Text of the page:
The school makes sure that my child is well prepared for the future (for example changing year group, changing school, and for children who are finishing school, entering further or higher education, or entering employment)3209600000
The school meets my child's particular needs6407471700
The school deals effectively with unacceptable behaviour427533213213
The school takes account of my suggestions and concerns5338531700
The school is led and managed effectively74753332000
Overall, I am happy with my child's experience at this school74753321300

The table above summarises the responses that parents and carers made to each statement. The percentages indicate the proportion of parents and carers giving that response out of the total number of completed questionnaires. Where one or more parents and carers chose not to answer a particular question, the percentages will not add up to 100%.



Glossary


What inspection judgements mean


GradeJudgementDescription
Grade 1OutstandingThese features are highly effective. An oustanding school provides exceptionally well for all its pupils' needs.
Grade 2GoodThese are very positive features of a school. A school that is good is serving its pupils well.
Grade 3SatisfactoryThese features are of reasonable quality. A satisfactory school is providing adequately for its pupils.
Grade 4InadequateThese features are not of an acceptable standard. An inadequate school needs to make significant improvement in order to meet the needs of its pupils. Ofsted inspectors will make further visits until it improves.

Overall effectiveness of schools


Overall effectiveness judgement (percentage of schools)
Type of schoolOutstandingGoodSatisfactoryInadequate
Nursery schools514504
Primary schools6414210
Secondary schools8344414
Sixth forms1037503
Special schools3238255
Pupil referral
units
12433114
All schools9404010

New school inspection arrangements were introduced on 1 September 2009. This means that inspectors now make some additional judgements that were not made previously.

The data in the table above is for the period 1 September to 31 December 2009 and is the most recently published data available (see ofsted.gov.uk). Please note that the sample of schools inspected during the autumn term 2009 was not representative of all schools nationally, as weaker schools are inspected more frequently than good or outstanding schools.

Percentages are rounded and do not always add exactly to 100. Secondary school figures include those that have sixth forms, and sixth form figures include only the data specifically for sixth form inspection judgements.



Common terminology used by inspectors


Achievement:

the progress and success of a pupil in their learning, development or training.

Attainment:

the standard of the pupils' work shown by test and examination results and in lessons.

Capacity to improve:

the proven ability of the school to continue improving. Inspectors base this judgement on what the school has accomplished so far and on the quality of its systems to maintain improvement.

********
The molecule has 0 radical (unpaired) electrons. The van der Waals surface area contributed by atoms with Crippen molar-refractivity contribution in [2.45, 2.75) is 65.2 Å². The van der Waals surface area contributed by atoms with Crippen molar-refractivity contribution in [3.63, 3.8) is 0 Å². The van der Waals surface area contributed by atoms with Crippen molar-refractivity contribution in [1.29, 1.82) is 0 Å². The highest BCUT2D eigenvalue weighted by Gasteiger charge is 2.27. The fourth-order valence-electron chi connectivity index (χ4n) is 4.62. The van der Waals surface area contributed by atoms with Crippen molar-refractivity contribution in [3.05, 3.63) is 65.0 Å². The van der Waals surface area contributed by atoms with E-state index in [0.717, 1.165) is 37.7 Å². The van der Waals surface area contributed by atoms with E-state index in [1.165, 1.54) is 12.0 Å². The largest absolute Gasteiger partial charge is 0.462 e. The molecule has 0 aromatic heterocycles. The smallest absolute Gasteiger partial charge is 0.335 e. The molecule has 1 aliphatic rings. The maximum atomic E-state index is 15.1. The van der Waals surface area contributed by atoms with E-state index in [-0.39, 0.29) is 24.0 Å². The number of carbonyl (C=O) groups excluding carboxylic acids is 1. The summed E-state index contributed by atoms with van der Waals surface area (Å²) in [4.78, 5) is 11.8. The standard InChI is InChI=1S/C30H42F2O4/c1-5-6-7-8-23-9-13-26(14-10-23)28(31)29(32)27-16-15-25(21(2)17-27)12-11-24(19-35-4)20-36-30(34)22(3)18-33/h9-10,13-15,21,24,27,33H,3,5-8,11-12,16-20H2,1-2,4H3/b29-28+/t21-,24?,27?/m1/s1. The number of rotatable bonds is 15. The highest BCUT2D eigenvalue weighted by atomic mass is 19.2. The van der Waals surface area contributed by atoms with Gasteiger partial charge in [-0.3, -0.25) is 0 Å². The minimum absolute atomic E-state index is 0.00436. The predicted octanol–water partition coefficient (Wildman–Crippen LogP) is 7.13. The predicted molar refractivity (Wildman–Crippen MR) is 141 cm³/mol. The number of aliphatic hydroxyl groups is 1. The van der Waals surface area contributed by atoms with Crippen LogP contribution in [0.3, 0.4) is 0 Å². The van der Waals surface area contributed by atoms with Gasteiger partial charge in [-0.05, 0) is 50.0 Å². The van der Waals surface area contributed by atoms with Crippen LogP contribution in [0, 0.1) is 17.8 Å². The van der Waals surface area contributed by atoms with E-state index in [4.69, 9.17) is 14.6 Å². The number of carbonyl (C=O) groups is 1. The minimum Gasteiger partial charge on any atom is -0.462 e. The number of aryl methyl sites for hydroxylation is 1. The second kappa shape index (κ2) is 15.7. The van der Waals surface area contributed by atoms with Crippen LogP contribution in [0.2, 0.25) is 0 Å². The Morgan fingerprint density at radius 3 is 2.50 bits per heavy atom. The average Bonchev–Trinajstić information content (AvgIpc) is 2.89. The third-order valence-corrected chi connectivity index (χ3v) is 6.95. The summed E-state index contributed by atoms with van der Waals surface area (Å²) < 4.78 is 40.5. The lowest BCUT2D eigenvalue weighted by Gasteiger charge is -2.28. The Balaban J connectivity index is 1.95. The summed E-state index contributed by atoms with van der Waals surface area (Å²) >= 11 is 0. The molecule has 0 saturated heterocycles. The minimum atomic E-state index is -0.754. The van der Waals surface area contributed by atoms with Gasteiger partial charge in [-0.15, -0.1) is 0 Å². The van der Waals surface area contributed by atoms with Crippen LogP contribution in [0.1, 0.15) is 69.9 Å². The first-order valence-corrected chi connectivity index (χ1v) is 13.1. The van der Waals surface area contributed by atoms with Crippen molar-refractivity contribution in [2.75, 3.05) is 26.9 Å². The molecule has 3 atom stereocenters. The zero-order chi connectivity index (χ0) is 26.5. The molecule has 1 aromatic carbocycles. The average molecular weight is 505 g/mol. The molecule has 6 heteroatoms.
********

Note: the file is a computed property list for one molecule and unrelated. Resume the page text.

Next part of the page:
Leadership and management:

the contribution of all the staff with responsibilities, not just the headteacher, to identifying priorities, directing and motivating staff and running the school.

Learning:

how well pupils acquire knowledge, develop their understanding, learn and practise skills and are developing their competence as learners.

Overall effectiveness:

inspectors form a judgement on a school's overall effectiveness based on the findings from their inspection of the school. The following judgements, in particular, influence what the overall effectiveness judgement will be.

  • The school's capacity for sustained improvement.
  • Outcomes for individuals and groups of pupils.
  • The quality of teaching.
  • The extent to which the curriculum meets pupils' needs,  including, where relevant, through partnerships.
  • The effectiveness of care, guidance and support.
Progress:

the rate at which pupils are learning in lessons and over longer periods of time. It is often measured by comparing the pupils' attainment at the end of a key stage with their attainment when they started.



This letter is provided for the school, parents and
carers to share with their children. It describes Ofsted's
main findings from the inspection of their school.


1 June 2010

Dear Pupils

Inspection of Barton Church of England Primary School, Richmond, DL10 6LJ

We really enjoyed meeting you and listening to what you had to say about your school. Yours is a good school and this letter is to tell you what we found when we visited. You have a good understanding of how to stay safe and of what you need to do to be healthy. We could clearly see from all of the trophies displayed just how enthusiastic you are to join in the many sporting opportunities.

Your teachers give you a good range of things to learn and do. They make sure that you make good progress in your writing skills by providing you with lots of chances to practise what you have learnt. This is not always the case in mathematics. Therefore, we have asked the school to make sure you make good progress by giving you lots of opportunities to apply your mathematical knowledge to solve problems and when working in other subjects such as science, art and design technology.

Your headteacher is doing a good job and, together with the staff, she keeps a careful check on how well you are all doing in your work. Teachers use this information well to plan what they want you to learn next. Although this generally helps you to make good progress, we have asked the school to check carefully to make sure that this good progress is always maintained when you are working in your groups or on tasks by yourselves.

You can help with this by always behaving well and getting on with your work as well as you can. We hope that you continue to enjoy your education as much as you do now.

Yours sincerely

Linda Buller

Lead inspector



Any complaints about the inspection or the report should be made following the procedures set out in the guidance 'Complaining about inspections', which is available from Ofsted's website: ofsted.gov.uk. If you would like Ofsted to send you a copy of the guidance, please telephone 08456 404045, or email enquiries@ofsted.gov.uk.